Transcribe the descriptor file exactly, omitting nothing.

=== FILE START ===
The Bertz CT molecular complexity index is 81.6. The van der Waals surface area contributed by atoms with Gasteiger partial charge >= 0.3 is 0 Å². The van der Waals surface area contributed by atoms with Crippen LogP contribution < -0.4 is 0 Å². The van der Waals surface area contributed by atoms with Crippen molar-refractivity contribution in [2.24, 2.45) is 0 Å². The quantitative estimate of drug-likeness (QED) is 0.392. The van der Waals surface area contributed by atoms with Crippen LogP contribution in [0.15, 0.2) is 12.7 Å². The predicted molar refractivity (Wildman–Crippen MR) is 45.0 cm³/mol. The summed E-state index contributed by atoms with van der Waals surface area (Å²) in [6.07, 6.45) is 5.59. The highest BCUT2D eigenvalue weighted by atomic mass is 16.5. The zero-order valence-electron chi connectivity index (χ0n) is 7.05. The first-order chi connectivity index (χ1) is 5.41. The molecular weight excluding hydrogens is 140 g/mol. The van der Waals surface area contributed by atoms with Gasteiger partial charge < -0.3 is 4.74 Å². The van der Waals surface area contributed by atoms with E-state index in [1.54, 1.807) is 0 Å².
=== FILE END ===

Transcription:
The Bertz CT molecular complexity index is 81.6. The van der Waals surface area contributed by atoms with Gasteiger partial charge >= 0.3 is 0 Å². The van der Waals surface area contributed by atoms with Crippen LogP contribution < -0.4 is 0 Å². The van der Waals surface area contributed by atoms with Crippen molar-refractivity contribution in [2.24, 2.45) is 0 Å². The quantitative estimate of drug-likeness (QED) is 0.392. The van der Waals surface area contributed by atoms with Crippen LogP contribution in [0.15, 0.2) is 12.7 Å². The predicted molar refractivity (Wildman–Crippen MR) is 45.0 cm³/mol. The summed E-state index contributed by atoms with van der Waals surface area (Å²) in [6.07, 6.45) is 5.59. The highest BCUT2D eigenvalue weighted by atomic mass is 16.5. The zero-order valence-electron chi connectivity index (χ0n) is 7.05. The first-order chi connectivity index (χ1) is 5.41. The molecular weight excluding hydrogens is 140 g/mol. The van der Waals surface area contributed by atoms with Gasteiger partial charge < -0.3 is 4.74 Å². The van der Waals surface area contributed by atoms with E-state index in [1.54, 1.807) is 0 Å².